The Miramichi Reader Review - The Small Things that End the World
Reviewed by: The Miramichi Reader
Jeannette Lynes’ new book about The Small Things That End the World (2018, Coteau Books) begins with two BIG things: Hurricane Hazel in 1954 and Hurricane Katrina in 2005. In between these two monumental storms plenty of “little things” happen to the three main protagonists, Sadie Wilder, Faith Crouch and her daughter Amber. Three generations of women who pluckily face what life serves them up, from Toronto to Thunder Bay to New Orleans, from a tumbledown farm north of Toronto to a strip club to a senior’s care home. It is all written in Ms. Lynes’ semi-serious, animated style that she employed in The Factory Voice, her 2009 novel (which was longlisted for the Scotiabank Giller Prize).
The story starts in 1954 on the eve of Hurrican Hazel’s arrival in Toronto, a city unprepared for such a storm, for it is a rarity for tropical storms to track so far north and inland. In her book Hurricane Hazel, journalist Betty Kennedy argued that in Canada, the impressions that Hazel was “the best-kept secret in town” and that it was a “fully documented meteorological event that should have taken nobody by surprise” both “paradoxically […] contain a great deal of truth”. On that fateful evening, a fourteen-year-old Sadie Wilder gets called for babysitting duty by the wealthy Bannisters, whose regular sitter, Wanda, has the mumps. (This is one of the “small things” that happen in the first chapter, along with an airborne fuzz speck that gets caught on a turntable’s stylus, and a dead goldfish.) Each chapter has its own group of “small things” listed at the beginning. How Sadie survives the ensuing flood that practically washes away the Bannister’s home and gets the two children, Faith and Bobby out along with Shuster the dog gets the book off to a dramatic start. Sadie remains stoic through it all and manages to keep a cool head while the world ends.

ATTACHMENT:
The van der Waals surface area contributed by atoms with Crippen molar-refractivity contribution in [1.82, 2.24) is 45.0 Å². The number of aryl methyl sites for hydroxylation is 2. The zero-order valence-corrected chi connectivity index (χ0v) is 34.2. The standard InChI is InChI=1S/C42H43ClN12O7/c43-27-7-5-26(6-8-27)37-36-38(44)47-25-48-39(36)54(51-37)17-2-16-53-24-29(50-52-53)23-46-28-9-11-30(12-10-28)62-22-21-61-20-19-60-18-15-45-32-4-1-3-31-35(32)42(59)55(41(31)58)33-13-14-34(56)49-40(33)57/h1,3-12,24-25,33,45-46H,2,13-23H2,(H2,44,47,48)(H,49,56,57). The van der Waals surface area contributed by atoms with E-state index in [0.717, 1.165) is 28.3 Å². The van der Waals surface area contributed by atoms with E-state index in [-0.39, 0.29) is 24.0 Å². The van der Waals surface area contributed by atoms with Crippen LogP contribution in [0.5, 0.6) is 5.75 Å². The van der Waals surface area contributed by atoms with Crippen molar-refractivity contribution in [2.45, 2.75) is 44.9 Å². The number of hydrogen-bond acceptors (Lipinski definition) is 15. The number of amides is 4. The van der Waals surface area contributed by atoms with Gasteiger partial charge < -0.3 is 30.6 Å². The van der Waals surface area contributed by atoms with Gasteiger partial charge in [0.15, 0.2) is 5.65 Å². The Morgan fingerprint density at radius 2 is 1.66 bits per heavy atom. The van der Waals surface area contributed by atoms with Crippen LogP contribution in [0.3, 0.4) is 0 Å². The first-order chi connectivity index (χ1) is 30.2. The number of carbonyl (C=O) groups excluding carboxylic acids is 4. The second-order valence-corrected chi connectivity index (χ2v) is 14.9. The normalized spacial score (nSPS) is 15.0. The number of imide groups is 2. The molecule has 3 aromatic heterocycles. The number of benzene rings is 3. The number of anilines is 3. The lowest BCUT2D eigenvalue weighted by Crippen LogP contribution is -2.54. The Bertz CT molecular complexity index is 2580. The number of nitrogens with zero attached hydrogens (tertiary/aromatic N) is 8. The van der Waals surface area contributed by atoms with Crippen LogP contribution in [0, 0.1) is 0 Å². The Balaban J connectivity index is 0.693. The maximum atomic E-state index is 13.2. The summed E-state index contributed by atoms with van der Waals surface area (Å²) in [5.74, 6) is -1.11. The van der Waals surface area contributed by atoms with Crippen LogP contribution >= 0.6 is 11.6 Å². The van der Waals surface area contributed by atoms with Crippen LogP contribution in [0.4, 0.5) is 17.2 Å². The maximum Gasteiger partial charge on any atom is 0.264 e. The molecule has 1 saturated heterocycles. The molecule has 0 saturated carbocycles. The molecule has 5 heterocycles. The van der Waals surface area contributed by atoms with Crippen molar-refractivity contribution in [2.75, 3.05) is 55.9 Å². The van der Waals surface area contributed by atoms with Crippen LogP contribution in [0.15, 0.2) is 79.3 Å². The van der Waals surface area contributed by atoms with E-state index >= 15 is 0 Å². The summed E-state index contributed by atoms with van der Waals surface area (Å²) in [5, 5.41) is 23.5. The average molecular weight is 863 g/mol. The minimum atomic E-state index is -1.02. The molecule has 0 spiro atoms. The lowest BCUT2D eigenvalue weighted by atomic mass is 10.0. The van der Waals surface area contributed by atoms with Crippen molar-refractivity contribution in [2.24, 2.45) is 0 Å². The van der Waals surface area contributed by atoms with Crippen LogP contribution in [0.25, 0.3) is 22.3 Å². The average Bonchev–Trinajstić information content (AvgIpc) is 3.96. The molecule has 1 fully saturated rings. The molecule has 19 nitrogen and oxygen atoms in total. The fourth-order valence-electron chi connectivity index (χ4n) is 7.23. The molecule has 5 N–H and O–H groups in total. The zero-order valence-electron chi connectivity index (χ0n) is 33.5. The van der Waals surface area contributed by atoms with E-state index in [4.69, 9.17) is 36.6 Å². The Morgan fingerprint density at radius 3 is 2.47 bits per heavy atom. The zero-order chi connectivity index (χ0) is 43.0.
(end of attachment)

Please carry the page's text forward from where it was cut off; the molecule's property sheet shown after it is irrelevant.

“The most wretched thought walloped me, spurred by Forrest Bannister’s earlier remark, that the Humber River flowed right behind their house. Prime riverfront property. Nausea surged through me. Bobby had been right, there was someone in the house. The river was in the house.”
Revealing any more of the story will get into spoiler territory, but let me say The Small Things That End the World is a book that all readers will enjoy. The characters are well-developed and the story leaps through the years (twenty years pass between chapter 1 and chapter 2) and has enough vividly written situations to hold the reader’s interest with every page turned. Ms. Lynes could have easily continued the story on, but it ends at an appropriate enough point to be perfectly satisfying. It’s a book I am more than happy to recommend. I’m putting it on my 2019 longlist for a “The Very Best!” Book Award for Fiction. Five stars for an entertaining and enjoyable read.